Salmon, red salmon, sockeye, blueback
Sockeye salmon is the most valuable U.S. salmon species and the premium canned salmon, known as red salmon to canners. Sockeye are also known as kokanees (a landlocked species) and quinaults. The name sockeye has nothing to do with the fish’s eyes but is a corruption of the Native American name sukkai. Sockeye range from California’s Sacramento River system north to the Bering Sea and then south to northern Hokkaido. Bristol Bay, Alaska, has the largest sockeye run, during which millions of fish are taken. Wild-run Bristol Bay sockeye are of such quality that they often compete with Chilean farm-raised coho on the world market. There are also major runs in the Copper River and parts of Southeast Alaska. Commercially caught fish run 4 to 10 pounds. Most are caught with gillnets. You’ll pay a premium for seine-caught fish, but they’re very good, as are the small portion of troll-caught sockeye salmon. Sockeye are not farmed.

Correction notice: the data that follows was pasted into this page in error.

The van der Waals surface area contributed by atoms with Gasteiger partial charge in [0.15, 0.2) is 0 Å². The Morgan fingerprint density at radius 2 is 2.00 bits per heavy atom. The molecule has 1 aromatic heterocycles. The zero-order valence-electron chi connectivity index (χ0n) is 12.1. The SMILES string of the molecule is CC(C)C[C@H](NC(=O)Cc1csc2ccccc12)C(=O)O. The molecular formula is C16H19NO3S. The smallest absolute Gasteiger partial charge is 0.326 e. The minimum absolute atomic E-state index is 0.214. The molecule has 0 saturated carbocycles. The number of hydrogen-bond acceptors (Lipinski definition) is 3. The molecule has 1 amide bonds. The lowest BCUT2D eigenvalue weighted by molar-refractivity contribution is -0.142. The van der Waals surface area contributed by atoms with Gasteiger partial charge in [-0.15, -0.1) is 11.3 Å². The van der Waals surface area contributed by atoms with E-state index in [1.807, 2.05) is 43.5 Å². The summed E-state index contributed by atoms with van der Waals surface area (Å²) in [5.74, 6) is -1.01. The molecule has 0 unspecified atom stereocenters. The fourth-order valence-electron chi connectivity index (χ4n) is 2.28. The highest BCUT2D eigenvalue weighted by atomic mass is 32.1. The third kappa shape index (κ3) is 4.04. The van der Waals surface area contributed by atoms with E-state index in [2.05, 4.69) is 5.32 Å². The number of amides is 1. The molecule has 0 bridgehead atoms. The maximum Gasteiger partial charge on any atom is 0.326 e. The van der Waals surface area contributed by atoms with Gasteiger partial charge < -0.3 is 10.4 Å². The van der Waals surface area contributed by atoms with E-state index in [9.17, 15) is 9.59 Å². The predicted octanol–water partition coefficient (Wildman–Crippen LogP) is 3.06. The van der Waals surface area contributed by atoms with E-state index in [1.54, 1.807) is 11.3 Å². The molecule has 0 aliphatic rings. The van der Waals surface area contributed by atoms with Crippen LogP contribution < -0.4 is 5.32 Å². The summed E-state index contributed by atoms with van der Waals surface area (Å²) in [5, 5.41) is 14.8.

For its long migration, the sockeye carries a large amount of fat, making it rich in omega-3s. This gives the meat a nice, rich flavor. Some people feel the flavor rivals or is even better than that of chinook.The raw meat is firm and has a bright-red or orange-red color. Sockeyes are the reddest-fleshed of the wild salmon. Cooked meat remains red and firm. Skin and flesh color make sockeye attractive as a display item and in buffets.
|Total Fat:||8.6 g|
|Saturated Fat:||1.5 g|
|Omega 3:||1.2 g|
A light marinade and simple grilling treatment showcase the wonderful flavor of sockeye. Use salmon steaks 1 to 2 inches thick. Prepare a mari-nade by mixing 1 cup white wine with 1/4 teaspoon dried marjoram, 1 teaspoon minced onion and freshly ground black pepper. Marinate in the refrigerator for a couple of hours, turning the salmon once or twice. Grill until fish flakes readily and is no longer translucent.
Chinook salmon, Coho salmon, Rainbow trout